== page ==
‘Every day I have to tell myself I’m enough’- Woman’s heartbreak after being rejected by her Irish birth mum
Published 11/10/2016 | 13:53
A British woman who set out on a search to find her Irish birth parents has said she does not regret finding her family despite their rejection of her.
Anne Marie Gill was raised in a happy family in Buxton in Derbyshire but always expressed an interest in meeting her biological parents, who she knew came from Northern Ireland.
Sadly a random search online using her biological mother’s name unveiled her birth father’s obituary, which Anne Marie said was an extremely difficult discovery. The obituary, printed on the first anniversary of his death, told Anne Marie that her parents had married a few years after her birth and went on to have several more children.
“I can’t describe the profound sense of loss I felt. In the same moment of absolute flabbergasted joy that I found my parents, finally after all those years. Even now I can feel this overwhelming grief that I was too late,” said Anne Marie, who featured on TV3’s Adoption Stories.
Despite Anne-Marie’s upset, the obituary provided her with the information she needed to contact her birth mother and she penned an emotional letter hoping to connect.
“I penned a letter. I didn’t plan it, I didn’t write lots and lots of practice runs. I just wrote from the heart. I gave her my contact details and by six o’clock the next day I had the most beautiful email from her,” said Anne Marie.
“She had nursed me, fed me, bathed me, taken me for walks, got me baptised, her best friend was my godmother, you know, she was my mum.
“The adoption agency had told her that if she didn’t sign the adoption papers they would tell her parish priest and tell him that she had had a baby out of wedlock and he would tell her family.
“She said she came to the home and was holding me and wanted to spend some time with me. She remembers I was wearing a yellow dress. They [the adoption agency] said they needed her to sign the papers and that they’d just change my nappy while she signed them. So they took me away and she signed the papers and they never brought me back. So she never ever got to say goodbye. She said that haunted her whole life because she didn’t know I was being taken for good.”
After communicating online, Anne Marie and her birth family arranged to meet in a London hotel.
“I got to the hotel and I knew my life was going to change forever just beyond the threshold. The door opened and there she was. I just stepped into her arms and it was just like coming home. I can’t explain it, it was the most familiar, comfortable feeling, that mother child bond was just there in that moment.”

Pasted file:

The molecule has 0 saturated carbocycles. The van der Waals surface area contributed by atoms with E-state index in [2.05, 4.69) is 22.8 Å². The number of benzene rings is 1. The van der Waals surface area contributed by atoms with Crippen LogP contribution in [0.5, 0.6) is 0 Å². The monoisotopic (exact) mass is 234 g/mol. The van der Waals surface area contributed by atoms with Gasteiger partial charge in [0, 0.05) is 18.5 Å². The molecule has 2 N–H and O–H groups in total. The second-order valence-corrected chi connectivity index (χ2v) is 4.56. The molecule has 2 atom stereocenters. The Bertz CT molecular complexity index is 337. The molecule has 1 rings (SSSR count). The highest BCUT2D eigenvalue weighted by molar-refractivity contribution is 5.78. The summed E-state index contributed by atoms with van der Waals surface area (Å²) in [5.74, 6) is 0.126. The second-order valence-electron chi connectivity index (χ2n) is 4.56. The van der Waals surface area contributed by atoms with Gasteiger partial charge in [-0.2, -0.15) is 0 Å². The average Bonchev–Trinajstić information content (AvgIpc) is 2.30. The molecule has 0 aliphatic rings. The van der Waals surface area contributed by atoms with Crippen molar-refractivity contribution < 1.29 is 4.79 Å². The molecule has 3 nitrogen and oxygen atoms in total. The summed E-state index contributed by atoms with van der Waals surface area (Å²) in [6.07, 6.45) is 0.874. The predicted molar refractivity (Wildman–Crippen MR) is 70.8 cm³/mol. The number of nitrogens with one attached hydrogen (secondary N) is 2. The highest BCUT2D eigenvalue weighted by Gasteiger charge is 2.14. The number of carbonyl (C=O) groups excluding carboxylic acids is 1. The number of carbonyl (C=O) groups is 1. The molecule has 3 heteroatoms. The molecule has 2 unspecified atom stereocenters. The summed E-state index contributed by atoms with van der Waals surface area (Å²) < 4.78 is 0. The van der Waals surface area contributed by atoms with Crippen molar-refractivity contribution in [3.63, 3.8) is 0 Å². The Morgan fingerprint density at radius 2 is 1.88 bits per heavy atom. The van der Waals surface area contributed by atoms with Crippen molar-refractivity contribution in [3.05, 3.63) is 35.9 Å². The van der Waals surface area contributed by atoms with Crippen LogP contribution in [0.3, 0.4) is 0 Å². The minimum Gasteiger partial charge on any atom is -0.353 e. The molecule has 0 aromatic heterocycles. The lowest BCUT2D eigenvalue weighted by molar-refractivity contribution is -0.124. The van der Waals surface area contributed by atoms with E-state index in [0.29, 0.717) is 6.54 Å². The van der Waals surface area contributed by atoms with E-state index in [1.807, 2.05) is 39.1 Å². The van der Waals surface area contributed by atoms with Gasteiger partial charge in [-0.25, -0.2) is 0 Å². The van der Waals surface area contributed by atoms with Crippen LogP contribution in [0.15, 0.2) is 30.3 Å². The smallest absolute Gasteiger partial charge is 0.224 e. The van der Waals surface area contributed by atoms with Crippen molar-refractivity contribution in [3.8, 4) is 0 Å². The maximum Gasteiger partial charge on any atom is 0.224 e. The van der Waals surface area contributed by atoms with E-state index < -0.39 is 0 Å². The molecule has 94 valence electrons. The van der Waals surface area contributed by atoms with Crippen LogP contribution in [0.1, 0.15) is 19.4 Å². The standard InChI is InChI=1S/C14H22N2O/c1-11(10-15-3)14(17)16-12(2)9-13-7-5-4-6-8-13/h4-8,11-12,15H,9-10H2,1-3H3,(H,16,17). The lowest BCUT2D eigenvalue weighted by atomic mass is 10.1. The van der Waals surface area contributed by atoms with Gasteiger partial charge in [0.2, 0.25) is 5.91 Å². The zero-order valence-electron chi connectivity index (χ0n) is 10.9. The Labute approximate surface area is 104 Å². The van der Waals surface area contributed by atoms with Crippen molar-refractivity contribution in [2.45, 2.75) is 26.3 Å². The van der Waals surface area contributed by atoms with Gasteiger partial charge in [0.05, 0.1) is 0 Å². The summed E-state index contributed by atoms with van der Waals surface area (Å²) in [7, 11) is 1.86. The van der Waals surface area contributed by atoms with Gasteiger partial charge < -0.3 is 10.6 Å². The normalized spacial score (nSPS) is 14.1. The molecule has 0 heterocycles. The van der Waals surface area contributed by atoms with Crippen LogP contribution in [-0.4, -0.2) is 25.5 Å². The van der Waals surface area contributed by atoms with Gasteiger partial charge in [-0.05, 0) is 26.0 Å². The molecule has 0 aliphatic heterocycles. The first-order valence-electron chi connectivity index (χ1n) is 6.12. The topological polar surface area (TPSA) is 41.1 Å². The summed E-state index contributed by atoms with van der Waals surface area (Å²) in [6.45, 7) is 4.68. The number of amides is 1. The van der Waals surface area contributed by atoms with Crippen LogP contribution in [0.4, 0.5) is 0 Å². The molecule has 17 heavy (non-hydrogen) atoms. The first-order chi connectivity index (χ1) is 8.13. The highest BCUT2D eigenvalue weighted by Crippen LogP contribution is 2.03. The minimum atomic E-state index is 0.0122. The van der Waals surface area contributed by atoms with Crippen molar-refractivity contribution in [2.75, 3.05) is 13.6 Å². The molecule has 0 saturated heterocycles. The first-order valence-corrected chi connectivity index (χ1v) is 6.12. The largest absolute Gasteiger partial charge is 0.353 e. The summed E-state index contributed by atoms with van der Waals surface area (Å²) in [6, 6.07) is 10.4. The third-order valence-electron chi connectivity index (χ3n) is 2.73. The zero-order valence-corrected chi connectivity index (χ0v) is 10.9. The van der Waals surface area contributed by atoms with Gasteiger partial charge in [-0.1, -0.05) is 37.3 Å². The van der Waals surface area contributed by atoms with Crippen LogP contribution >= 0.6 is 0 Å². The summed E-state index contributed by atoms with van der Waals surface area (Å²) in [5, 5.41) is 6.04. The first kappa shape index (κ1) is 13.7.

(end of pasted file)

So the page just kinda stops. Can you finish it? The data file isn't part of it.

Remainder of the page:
The Northern Irish family welcomed Anne Marie wholeheartedly and she flew over to spend some time with them, where she was given an insight into the life she had missed.
On her 41st birthday, Anne Marie’s birth mum flew to the UK to spend the weekend and gifted her a beautiful bracelet from her birth mother with a charm for each birthday that had been missed. It was during this weekend that Anne-Marie introduced her husband Adrian and her children to her birth mother. However, Anne-Marie recalls that the morning of her departure, everything suddenly changed.
“The next day something had shifted. I can’t explain it or put it into words but the atmosphere had moved. It wasn’t anything I could explain. The joy seemed to have dissipated. There was an underlying tension.”
Two days after he mum left the England for Northern Ireland, Anne Marie received a heartbreaking email in which she expressed her desire to end their relationship. The email was written on behalf of Anne Marie’s birth family and did not offer an explanation for their wishes.
Despite several attempts to reconnect by Anne-Marie and her husband, she has not spoken directly to her birth family for two years. While she does not regret the reunion, she does feel guilty for exposing her family to the hurt.
“I wouldn’t have brought my children into it. I feel so guilty for bringing such hurt into their lives at such a tender age and particularly my eldest. It had a profound effect on her. As a mother you’re supposed to protect your children and I feel like I failed them, so I would do it differently but I still feel I needed to find my mother.
“I have to work really hard to think it wasn’t about me. Every day I have to tell myself that I’m enough.”
‘Adoption Stories’ airs on Wednesday 12th October at 8.30pm on TV3.